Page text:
By Wayne Gorrett
Sunshine and a sunroof – ingredients for a memorable countryside drive
in Volkswagen’s rag-top Beetle.
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While we have enjoyed plenty of sunshine recently, the sunflower sensibly no longer adorns the VW Beetle dashboard. The latest generation Beetle is lower, longer and wider than its predecessor, meaning front-seat occupants can stretch out with plenty of leg, head and shoulder room.
There are three trim levels – Cabriolet, Design and Sport – to select from and, in addition, three special models have been created – a 50s Edition, 60s Edition (as driven) and 70s Edition – which all have their own bespoke features on top of the mid-grade Design trim level.
We took the 60s Edition 1.4-litre 160PS petrol model with its six-speed manual ‘box out for a spirited countryside drive.
This car was priced at £26,115 and can sprint to 62mph from a standing start in 8.6 seconds, topping out at 128mph. Official figures advise a combined fuel efficiency of 41.5mpg and carbon emissions of 158g/km. The interior is nicely styled and VW have regressed to their original models to get inspiration for the dashboard, which is taller than on most cars.
The car says ‘fun’ from any angle, with its alloy wheels, black electric power hood, heat insulating glass, body-coloured door handles, chrome trim and rear tailgate spoiler. The interior is well-appointed with goodies such as dual-zone climate control, heated leather seats, Bluetooth connectivity, cruise control, and front and rear parking sensors. There’s also a touchscreen infotainment system with sat nav, DAB digital radio, six-CD changer, USB and iPod cables, and a Fender premium sound pack.
In line with expectations from a German manufacturer, there is a real sense of quality about the interior design and all controls and readouts are well positioned for ease of use. But boot space is limited and loading is hampered by its small opening. The roof lowers at the push of a button, driving at up to 31mph, in just 9.5 seconds and the car’s fun factor multiplies with the wind-in-the-hair driving experience.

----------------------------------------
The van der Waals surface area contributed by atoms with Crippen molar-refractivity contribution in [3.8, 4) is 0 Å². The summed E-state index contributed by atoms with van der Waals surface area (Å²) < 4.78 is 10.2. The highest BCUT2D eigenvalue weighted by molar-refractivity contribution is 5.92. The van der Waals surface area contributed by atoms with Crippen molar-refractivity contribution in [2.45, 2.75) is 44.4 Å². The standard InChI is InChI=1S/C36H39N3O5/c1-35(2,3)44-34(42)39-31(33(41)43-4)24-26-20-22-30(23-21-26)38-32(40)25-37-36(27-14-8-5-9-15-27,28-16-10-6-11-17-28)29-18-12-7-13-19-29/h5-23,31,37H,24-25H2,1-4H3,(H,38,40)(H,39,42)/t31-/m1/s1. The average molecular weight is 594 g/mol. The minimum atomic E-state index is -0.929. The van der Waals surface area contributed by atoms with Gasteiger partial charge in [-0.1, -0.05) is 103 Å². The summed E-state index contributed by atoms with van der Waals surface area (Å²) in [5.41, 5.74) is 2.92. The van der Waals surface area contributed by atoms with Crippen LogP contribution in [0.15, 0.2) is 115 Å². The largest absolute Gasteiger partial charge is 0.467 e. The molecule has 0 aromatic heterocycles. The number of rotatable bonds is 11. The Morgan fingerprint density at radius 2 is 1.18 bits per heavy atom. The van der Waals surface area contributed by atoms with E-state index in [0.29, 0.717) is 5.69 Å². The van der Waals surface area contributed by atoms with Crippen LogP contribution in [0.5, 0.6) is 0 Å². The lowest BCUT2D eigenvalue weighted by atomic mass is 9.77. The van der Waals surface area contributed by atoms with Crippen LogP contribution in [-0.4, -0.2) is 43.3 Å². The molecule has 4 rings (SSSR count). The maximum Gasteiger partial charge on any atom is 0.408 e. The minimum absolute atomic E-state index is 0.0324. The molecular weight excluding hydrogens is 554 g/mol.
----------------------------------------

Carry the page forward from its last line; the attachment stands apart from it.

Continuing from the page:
The Beetle Cabriolet would be just as at home cruising around busy city centres as it is out on the open road, where it accelerates smoothly through the manual gearbox with ample power on tap, as and when required. All-round visibility is adequate although not brilliant through the small rear-view window, where the rear headrests obscure the view.
All Beetle Cabriolets get the multi-link rear suspension that you only find on the most expensive hatchback Beetles, but the ride remains a little unsettled. The body will shudder and flex over typical urban surfaces though it all settles down at higher speeds. Slow steering response only heightens the sense that this is a cruiser, not a sports cabriolet. In addition, those expecting to use it as a full-time four-seater will be hugely disappointed as the rear seats are cramped and overall space restricted.
That aside, its styling will more than justify any handling niggles for most owners as the Beetle Cabriolet is a whole lot of fun to drive – which is really what this car is all about.
As you might expect, the vehicle boasts a comprehensive list of safety specifications, including anti-lock brakes, traction control, electronic stabilisation programme, a tyre pressure indicator and numerous airbags.
The Beetle Cabriolet is a welcome addition to the VW UK line-up and with prices ranging from £18,405 to £26,510, there is a model to suit all budgets.